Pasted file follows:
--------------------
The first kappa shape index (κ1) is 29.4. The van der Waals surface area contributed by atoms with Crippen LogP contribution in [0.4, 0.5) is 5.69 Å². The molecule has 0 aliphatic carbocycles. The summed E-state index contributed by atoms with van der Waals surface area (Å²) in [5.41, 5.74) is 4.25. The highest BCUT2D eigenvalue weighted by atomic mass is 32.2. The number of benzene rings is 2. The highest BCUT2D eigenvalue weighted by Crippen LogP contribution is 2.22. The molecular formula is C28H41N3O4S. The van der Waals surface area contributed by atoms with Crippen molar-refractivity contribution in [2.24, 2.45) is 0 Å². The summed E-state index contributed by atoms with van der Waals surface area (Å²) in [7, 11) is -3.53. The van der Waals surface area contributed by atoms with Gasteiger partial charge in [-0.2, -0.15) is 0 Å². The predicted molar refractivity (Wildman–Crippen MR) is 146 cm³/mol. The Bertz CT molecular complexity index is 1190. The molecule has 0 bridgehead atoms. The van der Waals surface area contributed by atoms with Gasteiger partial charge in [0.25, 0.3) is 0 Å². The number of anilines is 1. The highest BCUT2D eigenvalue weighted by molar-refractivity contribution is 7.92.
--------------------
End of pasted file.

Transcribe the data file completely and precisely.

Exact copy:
The first kappa shape index (κ1) is 29.4. The van der Waals surface area contributed by atoms with Crippen LogP contribution in [0.4, 0.5) is 5.69 Å². The molecule has 0 aliphatic carbocycles. The summed E-state index contributed by atoms with van der Waals surface area (Å²) in [5.41, 5.74) is 4.25. The highest BCUT2D eigenvalue weighted by atomic mass is 32.2. The number of benzene rings is 2. The highest BCUT2D eigenvalue weighted by Crippen LogP contribution is 2.22. The molecular formula is C28H41N3O4S. The van der Waals surface area contributed by atoms with Crippen molar-refractivity contribution in [2.24, 2.45) is 0 Å². The summed E-state index contributed by atoms with van der Waals surface area (Å²) in [7, 11) is -3.53. The van der Waals surface area contributed by atoms with Gasteiger partial charge in [-0.2, -0.15) is 0 Å². The predicted molar refractivity (Wildman–Crippen MR) is 146 cm³/mol. The Bertz CT molecular complexity index is 1190. The molecule has 0 bridgehead atoms. The van der Waals surface area contributed by atoms with Gasteiger partial charge in [0.25, 0.3) is 0 Å². The number of anilines is 1. The highest BCUT2D eigenvalue weighted by molar-refractivity contribution is 7.92.